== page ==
Meredith C. Carroll: Meredith Pro Tem
The Aspen Times
Aspen, CO, Colorado
It’s a crying shame that Democratic strategist Hilary Rosen had to go and make those inane remarks last week about how stay-at-home mom Ann Romney has never worked a day in her life. Not because what she said wasn’t true (although, of course, it wasn’t, but who really cares what the spouse of a presidential candidate does or doesn’t do for a living?). No, it’s too bad because now there’s a renewed call for an end to the mommy wars at around the same moment that I was finally inspired to pick a side and head off into battle.
I’ve given birth to two babies in the past four years and only just started to regret that I don’t have more of a solid parenting philosophy (other than, you know, ensuring my children breathe, eat and get bathed regularly, although on second thought, that seems less philosophical and more of a strategy to stay off the radar of Child Protective Services).
I’m not looking to get into it with the folks who buy into attachment parenting (although I would gently point out that the line between nurturing and suffocating can be very tenuous, or tedious), the ones who argue in support of free-range kids (even if I’m not sure why you want kids in the first place if you treat them like tiny adults before they’re old enough to form a proper sentence) or even those who are considered helicopter parents (I just hope those folks realize their blades are sharp and can cause serious injury).
I’m also not about to take jabs at the tiger moms (you win!) or any of the newly chic French parents (ennuyeux!). And I’m definitely not getting into the working mom vs. stay-at-home mom, who-is-better-or-more-right mud-wrestling match. I mean, even I’m not dumb enough to step in the middle of that mess.
Nah, the mommy war in which I’m most interested in enlisting is the one against those parents who are much bigger bullies and far less thoughtful than any of the aforementioned about subjects so much more insignificant, and yet the troops in the thick of it are nonetheless filled with such vitriol that they have cartoon steam shooting out from their ears. You’ll know who they are because they almost always start sentences with phrases like, “We all want what’s best for our kids, but … ,” and then end by saying something way too aggressive to ever be considered passive.
Kind of like the parents who are cloth-diaper advocates. Not the ones who use them and quietly go on with their lives. I’m talking about the ones who use them and breathe fire of judgment and condescension at anyone who maddeningly uses disposable diapers (or “sposies,” as some cloth advocates have inanely branded them) on the butts of their babies instead.
Never mind that disposable diapers are just one of those things that make day-to-day living that much better than it was 50 years ago – kind of like chai lattes and the “Real Housewives” franchise – and that some parents have neither the time nor inclination to regularly wash pee- and poop-soaked undergarments. The cloth-diaper crazies can’t see the forest for the trees that people who use disposable diapers are accused of destroying by cruelly and insensitively buying Pampers.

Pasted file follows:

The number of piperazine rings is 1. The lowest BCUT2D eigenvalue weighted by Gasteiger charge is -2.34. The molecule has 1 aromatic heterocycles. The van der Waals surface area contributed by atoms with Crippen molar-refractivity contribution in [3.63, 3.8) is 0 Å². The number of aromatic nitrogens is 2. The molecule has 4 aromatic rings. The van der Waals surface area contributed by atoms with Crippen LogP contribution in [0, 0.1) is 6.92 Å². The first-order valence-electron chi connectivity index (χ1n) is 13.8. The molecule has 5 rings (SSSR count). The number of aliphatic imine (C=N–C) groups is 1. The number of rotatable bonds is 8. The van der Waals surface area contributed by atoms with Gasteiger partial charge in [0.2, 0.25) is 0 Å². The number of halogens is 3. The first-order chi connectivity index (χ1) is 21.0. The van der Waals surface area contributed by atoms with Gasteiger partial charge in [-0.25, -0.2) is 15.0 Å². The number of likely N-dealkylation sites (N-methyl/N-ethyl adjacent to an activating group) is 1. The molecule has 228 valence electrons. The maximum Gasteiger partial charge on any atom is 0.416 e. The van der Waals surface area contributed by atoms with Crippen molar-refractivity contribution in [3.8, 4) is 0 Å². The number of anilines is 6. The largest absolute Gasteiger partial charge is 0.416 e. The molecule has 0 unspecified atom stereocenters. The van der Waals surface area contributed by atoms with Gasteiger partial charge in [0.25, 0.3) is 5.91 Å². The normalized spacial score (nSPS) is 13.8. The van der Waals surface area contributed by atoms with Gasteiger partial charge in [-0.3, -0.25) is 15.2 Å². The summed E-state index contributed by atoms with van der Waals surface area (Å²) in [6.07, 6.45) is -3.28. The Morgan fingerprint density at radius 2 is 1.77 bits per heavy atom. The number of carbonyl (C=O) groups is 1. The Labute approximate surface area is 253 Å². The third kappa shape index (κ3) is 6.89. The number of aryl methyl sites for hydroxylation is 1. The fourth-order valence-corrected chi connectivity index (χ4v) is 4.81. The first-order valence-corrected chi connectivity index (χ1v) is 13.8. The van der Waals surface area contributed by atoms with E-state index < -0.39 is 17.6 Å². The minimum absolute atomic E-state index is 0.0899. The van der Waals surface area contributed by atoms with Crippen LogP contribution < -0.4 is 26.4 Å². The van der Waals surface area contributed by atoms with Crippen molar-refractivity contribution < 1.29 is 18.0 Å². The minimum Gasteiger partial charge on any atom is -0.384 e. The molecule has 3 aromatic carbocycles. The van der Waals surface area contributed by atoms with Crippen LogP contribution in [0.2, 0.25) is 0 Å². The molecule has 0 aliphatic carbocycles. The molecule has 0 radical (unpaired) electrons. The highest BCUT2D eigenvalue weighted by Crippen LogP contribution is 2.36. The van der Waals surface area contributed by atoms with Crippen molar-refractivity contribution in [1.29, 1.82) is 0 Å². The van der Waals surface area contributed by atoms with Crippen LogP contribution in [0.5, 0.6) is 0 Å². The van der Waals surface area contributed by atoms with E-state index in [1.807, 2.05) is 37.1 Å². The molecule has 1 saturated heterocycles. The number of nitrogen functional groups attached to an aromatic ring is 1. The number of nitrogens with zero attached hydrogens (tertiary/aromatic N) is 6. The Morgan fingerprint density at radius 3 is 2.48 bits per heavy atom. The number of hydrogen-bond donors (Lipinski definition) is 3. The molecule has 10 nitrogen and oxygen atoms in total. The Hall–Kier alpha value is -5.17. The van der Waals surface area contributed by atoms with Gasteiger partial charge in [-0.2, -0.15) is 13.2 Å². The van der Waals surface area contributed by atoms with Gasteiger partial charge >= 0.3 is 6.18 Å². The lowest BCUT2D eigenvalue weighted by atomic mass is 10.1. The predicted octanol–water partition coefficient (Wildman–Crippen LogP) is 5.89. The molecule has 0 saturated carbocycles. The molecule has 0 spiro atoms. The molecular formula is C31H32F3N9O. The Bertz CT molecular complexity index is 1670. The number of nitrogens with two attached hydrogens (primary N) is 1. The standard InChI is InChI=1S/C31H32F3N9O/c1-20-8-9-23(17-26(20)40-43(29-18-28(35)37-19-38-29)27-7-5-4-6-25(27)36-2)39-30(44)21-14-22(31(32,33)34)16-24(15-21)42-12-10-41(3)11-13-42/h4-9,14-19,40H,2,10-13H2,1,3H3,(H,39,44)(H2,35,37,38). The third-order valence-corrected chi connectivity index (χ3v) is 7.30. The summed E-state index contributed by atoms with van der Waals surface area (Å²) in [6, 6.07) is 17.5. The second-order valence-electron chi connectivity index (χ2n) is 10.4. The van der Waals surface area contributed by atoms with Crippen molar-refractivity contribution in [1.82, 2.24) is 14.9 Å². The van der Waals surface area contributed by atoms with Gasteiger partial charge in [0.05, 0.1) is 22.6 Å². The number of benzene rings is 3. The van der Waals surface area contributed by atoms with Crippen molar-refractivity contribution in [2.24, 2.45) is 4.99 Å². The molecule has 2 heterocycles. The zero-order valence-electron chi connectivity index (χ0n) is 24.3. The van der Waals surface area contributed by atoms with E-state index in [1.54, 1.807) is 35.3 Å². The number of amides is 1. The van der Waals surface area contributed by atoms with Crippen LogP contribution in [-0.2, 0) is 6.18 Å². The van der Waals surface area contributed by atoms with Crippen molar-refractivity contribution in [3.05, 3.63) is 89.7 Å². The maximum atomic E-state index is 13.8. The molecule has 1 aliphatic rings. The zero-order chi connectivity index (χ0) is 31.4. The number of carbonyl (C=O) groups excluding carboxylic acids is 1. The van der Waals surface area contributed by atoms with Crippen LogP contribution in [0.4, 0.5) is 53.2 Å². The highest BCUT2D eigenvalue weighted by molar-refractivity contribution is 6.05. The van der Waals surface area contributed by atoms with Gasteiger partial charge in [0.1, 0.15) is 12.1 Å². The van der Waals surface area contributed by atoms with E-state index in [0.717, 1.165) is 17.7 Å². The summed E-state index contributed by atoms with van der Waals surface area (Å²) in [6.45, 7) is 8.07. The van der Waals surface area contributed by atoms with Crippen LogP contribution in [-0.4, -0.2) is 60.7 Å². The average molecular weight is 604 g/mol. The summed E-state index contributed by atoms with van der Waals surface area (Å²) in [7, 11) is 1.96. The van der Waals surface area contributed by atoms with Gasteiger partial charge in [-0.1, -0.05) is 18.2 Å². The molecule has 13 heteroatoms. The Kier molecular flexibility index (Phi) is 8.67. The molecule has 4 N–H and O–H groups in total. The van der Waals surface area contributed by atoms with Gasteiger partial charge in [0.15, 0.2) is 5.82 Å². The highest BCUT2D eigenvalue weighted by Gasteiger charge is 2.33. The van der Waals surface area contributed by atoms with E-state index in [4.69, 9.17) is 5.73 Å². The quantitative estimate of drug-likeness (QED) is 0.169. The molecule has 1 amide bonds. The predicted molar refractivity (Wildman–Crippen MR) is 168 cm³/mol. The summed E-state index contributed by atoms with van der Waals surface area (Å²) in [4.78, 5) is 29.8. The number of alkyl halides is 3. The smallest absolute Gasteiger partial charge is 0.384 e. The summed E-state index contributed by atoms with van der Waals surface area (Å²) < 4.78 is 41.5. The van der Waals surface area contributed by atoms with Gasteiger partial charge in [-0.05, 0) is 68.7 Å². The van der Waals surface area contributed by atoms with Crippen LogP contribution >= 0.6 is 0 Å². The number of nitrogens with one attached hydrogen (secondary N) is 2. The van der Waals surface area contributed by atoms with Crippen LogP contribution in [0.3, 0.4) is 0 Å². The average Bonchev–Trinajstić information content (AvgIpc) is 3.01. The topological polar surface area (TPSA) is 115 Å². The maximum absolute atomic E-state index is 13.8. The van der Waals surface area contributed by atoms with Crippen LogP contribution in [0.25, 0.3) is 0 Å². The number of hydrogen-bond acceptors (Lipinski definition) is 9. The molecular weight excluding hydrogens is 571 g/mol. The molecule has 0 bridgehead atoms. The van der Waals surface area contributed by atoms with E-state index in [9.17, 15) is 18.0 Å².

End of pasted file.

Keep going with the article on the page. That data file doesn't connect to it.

Whether it’s the money-saving argument or the save-the-Earth argument or the chemicals-in-the-sposies-are-some-kind-of-conspiracy argument, some of the hard-core cloth-diaperers would literally like the disposable-diaper parents to be wiped out of the gene pool. And I wouldn’t mind wiping the floor with the cloth-diaper people (or, really, just the cloth diapers themselves) so I can continue using my disposable ones in peace (and without the stubborn odor of old pee).
Another group I wouldn’t mind engaging in a little figurative hand-to-hand combat are the so-called lactivists. That is, the people who so firmly believe the breast-is-best-for-everyone argument that there is no arguing with them (unless talking to a wall while simultaneously beating a dead horse is your thing). It doesn’t matter if a woman couldn’t breast-feed or simply didn’t want to – the breast-feeding police are out to get you if you don’t use what God (or pregnancy, whatever) put in your milk ducts. And if you don’t support breast-feeding in public or think it’s OK only if there is no indecent exposure, and if heaven forbid you are a hospital that gives out free formula samples or a bottle company that promotes how well some babies take to your product, then a pox on your family (which you’ll probably have anyway if you’re one of those who use the sposies).
But the most inane mommy war of all belongs to those doing battle in the name of elimination communication (EC), which is a method by which a months-old infant is potty-trained. Instead of diapering the babies they signed on to parent, the EC-followers believe timing, signals, cues and intuition will have their tiny babies crapping on the loo before they reach their first birthday, ideally in the first several weeks of life. And if you think EC is a little CZ (cray-zee), beware the claws that will come your way.
Of course none of that which I believe to be so infuriating that I’m willing to fight against is still a parenting philosophy per se, but at least by engaging in battle I can help weed out the gadflies and try to figure out what really matters to me most when it comes to parenting. You know, besides the breathing, eating and bathing (which, for the record, is still very important – OK, Child Protective Services?).
More at http://www.meredithcarroll.com.
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